Enterprise Software Maintenance Provider Rimini Street Takes High-Speed Lane

Dennis Byron

As I do once a year, I caught up with Dave Rowe, SVP of Global Marketing and Alliances at Rimini Street. Dave and I meet periodically to reminisce about the time we played golf with Johnny Miller, the 1973 U.S. Golf Association Open champion and 1976 winner of The Open Championship (better known as the British Open). Admittedly, we only played with Miller for one hole, as part of a conference event run by PeopleSoft, where Dave worked at the time. But we have photos to prove it. (I don't know about Dave's photo but my wife has removed my keepsake to the basement. Sorry, Johnny.)


So while we were reminiscing, I got an update on Rimini Street's third-party maintenance service business, which began in 2005. I was particularly interested that Rimini has expanded its portfolio to include SAP ERP support, adding to its previous set of PeopleSoft, J.D. Edwards' and Siebel support services (note: not Oracle EBS). Rimini starts by promising users it can cut current maintenance bill by 50 percent. Often it can find additional savings by eliminating maintenance costs for shelfware. It also offers support for customizations, something the suppliers themselves do not like to do.


The SAP practice, about which Rimini announced intentions in May 2008, is in its final testing stages. The company completed a year of building a team of functional (primarily taxation and governance) and technical experts, building out a physical infrastructure, and adapting the methodologies used in Siebel, PeopleSoft and Edwards' practices into services processes unique to SAP. The new offering is now in what Rimini calls a multiple-month charter program, which is like a limited product release. In this phase the processes-including the way it provides support across 17 European countries-are tested in real like situations. Ironically, Dave formally kicked off the charter program in Berlin in May 2009 talking to a group of SAP-oriented CIOs saying it was "last place he thought he would be giving first presentation" on the subject, on SAP's home turf.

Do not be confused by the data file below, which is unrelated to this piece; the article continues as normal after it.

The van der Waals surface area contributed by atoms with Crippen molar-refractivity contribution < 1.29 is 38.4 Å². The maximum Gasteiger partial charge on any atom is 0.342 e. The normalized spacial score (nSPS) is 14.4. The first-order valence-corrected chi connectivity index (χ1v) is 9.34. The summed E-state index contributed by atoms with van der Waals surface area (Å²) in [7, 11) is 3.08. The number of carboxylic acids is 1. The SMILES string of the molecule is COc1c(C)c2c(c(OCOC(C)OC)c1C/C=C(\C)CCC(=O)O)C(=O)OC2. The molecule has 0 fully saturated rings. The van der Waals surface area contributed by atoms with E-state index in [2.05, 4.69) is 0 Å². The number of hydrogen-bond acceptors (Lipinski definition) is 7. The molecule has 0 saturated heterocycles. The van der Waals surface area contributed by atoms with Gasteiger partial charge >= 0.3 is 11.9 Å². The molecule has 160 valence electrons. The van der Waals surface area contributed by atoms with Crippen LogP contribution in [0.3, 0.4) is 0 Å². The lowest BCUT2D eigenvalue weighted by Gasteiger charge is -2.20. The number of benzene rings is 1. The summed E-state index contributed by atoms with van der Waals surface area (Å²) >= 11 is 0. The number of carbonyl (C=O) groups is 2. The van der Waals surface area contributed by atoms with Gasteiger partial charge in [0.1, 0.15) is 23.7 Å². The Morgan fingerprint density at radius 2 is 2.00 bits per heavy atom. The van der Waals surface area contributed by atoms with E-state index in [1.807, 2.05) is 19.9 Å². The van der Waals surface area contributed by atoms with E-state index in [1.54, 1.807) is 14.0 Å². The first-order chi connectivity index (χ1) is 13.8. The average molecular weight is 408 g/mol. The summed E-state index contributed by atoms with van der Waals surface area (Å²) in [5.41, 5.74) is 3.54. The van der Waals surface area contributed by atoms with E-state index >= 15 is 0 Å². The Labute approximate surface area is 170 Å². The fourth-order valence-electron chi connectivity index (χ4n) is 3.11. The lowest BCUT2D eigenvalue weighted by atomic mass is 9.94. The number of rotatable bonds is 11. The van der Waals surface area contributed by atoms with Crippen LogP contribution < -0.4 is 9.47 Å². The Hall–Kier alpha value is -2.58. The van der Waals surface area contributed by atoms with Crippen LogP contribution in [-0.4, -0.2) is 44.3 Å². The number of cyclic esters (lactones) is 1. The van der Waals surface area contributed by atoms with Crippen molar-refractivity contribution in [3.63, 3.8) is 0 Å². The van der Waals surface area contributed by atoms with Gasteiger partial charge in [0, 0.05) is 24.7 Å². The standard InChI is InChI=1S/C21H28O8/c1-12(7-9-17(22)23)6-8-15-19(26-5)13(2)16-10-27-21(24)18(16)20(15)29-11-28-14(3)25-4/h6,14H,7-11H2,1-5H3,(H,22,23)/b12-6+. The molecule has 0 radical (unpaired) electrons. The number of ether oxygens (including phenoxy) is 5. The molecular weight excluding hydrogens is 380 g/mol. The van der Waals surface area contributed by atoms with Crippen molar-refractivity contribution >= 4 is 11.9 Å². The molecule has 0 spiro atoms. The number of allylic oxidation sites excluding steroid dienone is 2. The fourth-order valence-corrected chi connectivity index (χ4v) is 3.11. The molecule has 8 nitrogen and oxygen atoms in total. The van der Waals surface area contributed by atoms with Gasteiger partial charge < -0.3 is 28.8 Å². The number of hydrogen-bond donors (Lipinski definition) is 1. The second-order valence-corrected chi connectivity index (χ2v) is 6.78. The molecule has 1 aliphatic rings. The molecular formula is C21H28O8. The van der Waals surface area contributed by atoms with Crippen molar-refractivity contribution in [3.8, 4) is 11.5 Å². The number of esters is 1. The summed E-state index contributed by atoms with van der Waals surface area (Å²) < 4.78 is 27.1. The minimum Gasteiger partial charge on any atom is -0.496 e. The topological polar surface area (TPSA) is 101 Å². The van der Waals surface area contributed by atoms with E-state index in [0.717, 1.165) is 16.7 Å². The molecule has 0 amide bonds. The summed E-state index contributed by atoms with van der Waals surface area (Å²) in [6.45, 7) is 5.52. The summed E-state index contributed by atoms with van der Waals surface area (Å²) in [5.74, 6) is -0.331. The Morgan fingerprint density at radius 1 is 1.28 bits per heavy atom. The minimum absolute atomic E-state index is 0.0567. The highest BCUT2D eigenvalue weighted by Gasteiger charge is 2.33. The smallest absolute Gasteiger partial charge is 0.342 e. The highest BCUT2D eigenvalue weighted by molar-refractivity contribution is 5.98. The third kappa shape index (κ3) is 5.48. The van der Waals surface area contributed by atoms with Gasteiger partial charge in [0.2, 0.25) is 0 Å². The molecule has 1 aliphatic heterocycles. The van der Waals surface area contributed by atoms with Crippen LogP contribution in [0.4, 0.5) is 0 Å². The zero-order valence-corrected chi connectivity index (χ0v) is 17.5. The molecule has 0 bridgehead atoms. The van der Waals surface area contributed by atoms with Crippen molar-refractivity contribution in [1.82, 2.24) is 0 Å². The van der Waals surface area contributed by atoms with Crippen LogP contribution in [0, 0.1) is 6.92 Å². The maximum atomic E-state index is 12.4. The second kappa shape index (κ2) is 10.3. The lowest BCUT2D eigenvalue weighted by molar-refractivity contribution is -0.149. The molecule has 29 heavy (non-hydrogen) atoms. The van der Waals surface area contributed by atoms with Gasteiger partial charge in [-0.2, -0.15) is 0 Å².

Dave reports that charter members include users of both early (e.g., R/3 rev 4.6) and current versions of SAP enterprise applications. Coincidentally on the day we talked, Rimini announced a new round of investor funding that will help Rimini build out the SAP practice and broaden all four service lines worldwide.


We marketing guys will never tell you this, but the best marketing plans includes the strategic ingredient of being in the right place at the right time. That has certainly been the case for Rimini with the 2007 and ongoing Oracle/SAP TomorrowNow dustup, the 2008-2009 drumbeat of Software as a Service (SaaS)-vendor-instigated analyst drivel against the way enterprise software suppliers have been charging for software for 20 years, and other current events nibbling at the established license/maintenance-fee order. But Dave and team have done a great job of executing against the marketing plan once they realized their serendipitous circumstances. The idea of third-party maintenance of enterprise software is as natural as for systems and Rimini Street is proving that.

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